3. In each generation, there will be four matings to yield four offspring for the next generation. The matings will be determined via four rolls of a standard six-sided die, where the result of each roll specifies a mating pair using the scheme shown in Table 1. Because this is a random process, it is possible that there will be more than one mating of a single type in a given generation.

  4. Homozygous individuals will only have a single allele to pass on, whereas heterozygous individuals will need to determine the allele passed on in the gamete following meiosis via a coin flip: heads = A1 and tails = A2. Given that all individuals start as heterozygous in generation 1, the first iteration will require two coin flips for each of the four matings. In subsequent generations, matings may require two, one, or zero coin flips, depending on the genotypes of the individuals.

  5. Starting in generation 2, the genotype of an individual is determined by the outcome of the corresponding mating from the previous generation. For example, individual 1 in generation 2 is the offspring of mating 1 from generation 1.

  6. The matings continue until (a) one allele is fixed and the other is lost, (b) n generations have elapsed, or (c) a set time has elapsed. In an introductory undergraduate course for biology majors, I found that it took ~45 minutes for all groups to complete the project, with allele loss/fixation or 20 generations elapsed as the end point.

  7. Upon completion, groups enter their allele frequencies for either A1 or A2 on a spreadsheet, from which a graph of allelic frequency over generational time among the simulations (Figure 2) can be produced.

Figure 1.

A sample data sheet. The items in bold are entered in the sheet prior to distribution to students. This sheet shows the results from one group simulation.

Figure 1.

A sample data sheet. The items in bold are entered in the sheet prior to distribution to students. This sheet shows the results from one group simulation.

Table 1.
The pair of individuals selected for a mating corresponding to each possible roll of the die.
Roll ResultMating Pair (Individuals)
1 and 2 
1 and 3 
1 and 4 
2 and 3 
2 and 4 
3 and 4 
Roll ResultMating Pair (Individuals)
1 and 2 
1 and 3 
1 and 4 
2 and 3 
2 and 4 
3 and 4 
Figure 2.

The frequency of allele A1 over generational time from four simulations.

Figure 2.

The frequency of allele A1 over generational time from four simulations.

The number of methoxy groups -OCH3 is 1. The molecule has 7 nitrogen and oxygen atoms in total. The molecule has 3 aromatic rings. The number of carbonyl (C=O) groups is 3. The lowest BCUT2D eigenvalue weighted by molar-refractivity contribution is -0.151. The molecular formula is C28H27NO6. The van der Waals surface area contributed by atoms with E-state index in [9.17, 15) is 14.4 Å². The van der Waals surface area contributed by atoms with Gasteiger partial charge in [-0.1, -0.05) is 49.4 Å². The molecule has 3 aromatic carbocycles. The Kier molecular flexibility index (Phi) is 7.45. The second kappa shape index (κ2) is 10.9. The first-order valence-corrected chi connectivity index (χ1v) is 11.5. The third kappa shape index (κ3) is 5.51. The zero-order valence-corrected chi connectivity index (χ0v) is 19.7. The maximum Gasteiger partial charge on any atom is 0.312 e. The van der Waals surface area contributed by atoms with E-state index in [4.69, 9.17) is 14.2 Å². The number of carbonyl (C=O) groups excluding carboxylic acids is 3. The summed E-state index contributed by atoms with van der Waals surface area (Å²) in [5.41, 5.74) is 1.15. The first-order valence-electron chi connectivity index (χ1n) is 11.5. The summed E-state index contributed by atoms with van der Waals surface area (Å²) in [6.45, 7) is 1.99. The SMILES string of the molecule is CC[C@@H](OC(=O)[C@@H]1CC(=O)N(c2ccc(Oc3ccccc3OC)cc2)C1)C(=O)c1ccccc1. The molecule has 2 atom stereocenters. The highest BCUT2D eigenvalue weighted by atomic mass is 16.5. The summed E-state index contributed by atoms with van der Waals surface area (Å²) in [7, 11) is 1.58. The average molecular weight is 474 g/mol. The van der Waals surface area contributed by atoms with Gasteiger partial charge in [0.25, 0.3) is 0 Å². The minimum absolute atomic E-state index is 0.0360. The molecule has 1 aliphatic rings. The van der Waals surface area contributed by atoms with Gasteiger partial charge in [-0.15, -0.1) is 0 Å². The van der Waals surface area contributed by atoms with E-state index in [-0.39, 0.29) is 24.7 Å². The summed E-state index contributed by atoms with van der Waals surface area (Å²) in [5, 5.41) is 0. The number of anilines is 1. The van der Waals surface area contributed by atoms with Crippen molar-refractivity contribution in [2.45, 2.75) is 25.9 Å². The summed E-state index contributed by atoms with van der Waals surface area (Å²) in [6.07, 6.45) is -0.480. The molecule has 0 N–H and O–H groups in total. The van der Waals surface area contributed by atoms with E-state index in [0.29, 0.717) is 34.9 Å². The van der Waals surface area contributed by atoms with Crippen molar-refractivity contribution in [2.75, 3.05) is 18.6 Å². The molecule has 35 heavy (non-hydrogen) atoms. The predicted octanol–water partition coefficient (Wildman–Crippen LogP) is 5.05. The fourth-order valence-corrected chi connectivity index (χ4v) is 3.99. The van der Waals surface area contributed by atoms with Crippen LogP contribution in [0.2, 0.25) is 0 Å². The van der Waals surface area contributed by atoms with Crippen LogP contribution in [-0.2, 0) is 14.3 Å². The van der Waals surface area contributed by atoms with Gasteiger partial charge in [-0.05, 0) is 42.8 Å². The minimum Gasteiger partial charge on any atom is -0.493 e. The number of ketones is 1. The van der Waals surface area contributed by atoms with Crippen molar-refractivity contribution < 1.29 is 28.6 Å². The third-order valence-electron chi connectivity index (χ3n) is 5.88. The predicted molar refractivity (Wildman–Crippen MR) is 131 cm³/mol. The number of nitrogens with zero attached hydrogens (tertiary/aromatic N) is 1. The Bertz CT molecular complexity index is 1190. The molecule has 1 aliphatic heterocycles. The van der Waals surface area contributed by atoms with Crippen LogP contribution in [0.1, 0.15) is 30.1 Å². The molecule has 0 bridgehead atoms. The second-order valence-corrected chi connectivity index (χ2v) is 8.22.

Reflections, Revisions & Extensions

Our simulations were done in groups of four students, and we noted the following points. First, doing the first generation's matings class-wide would improve efficiency. A number of students were uncertain and raised questions about the first iteration of the simulation but were confident for all subsequent iterations. Because of the random nature of genetic drift, the duration of a given simulation is unpredictable. We had one group with an allele that went to fixation after six generations and another that lasted 16 generations (Figure 2). This degree of variation presented a challenge to keep all students engaged. After field testing the project, I recommend having additional data sheets (Figure 1) on hand and having groups that finish early engage in additional simulations to add to the data set.

After completion of the project, there are a number of ways to proceed. Before a class-wide discussion of the results from all groups, students could be asked to graph their group's results and answer questions about their findings. For example, how would increasing the sample size impact the magnitude of generation-to-generation changes and/or the time to fixation of one allele? How would a more diverse gene pool (i.e., more than two alleles) impact the results? (Etc.)

In conclusion, this project – a relatively simple undertaking with modest supplies – helps illustrate genetic drift due to sampling error in a concrete, hands-on way. Completing this project (alone or in combination with extensions such as those described above) before a discussion of computer simulations of populations of various sizes would allow students to better understand both the mechanism of drift and the influence of population size on its impacts on populations.

I thank K. T. Elliott for helping test this project and providing feedback on it. M. A. Wund and anonymous reviewers provided feedback on the manuscript.

References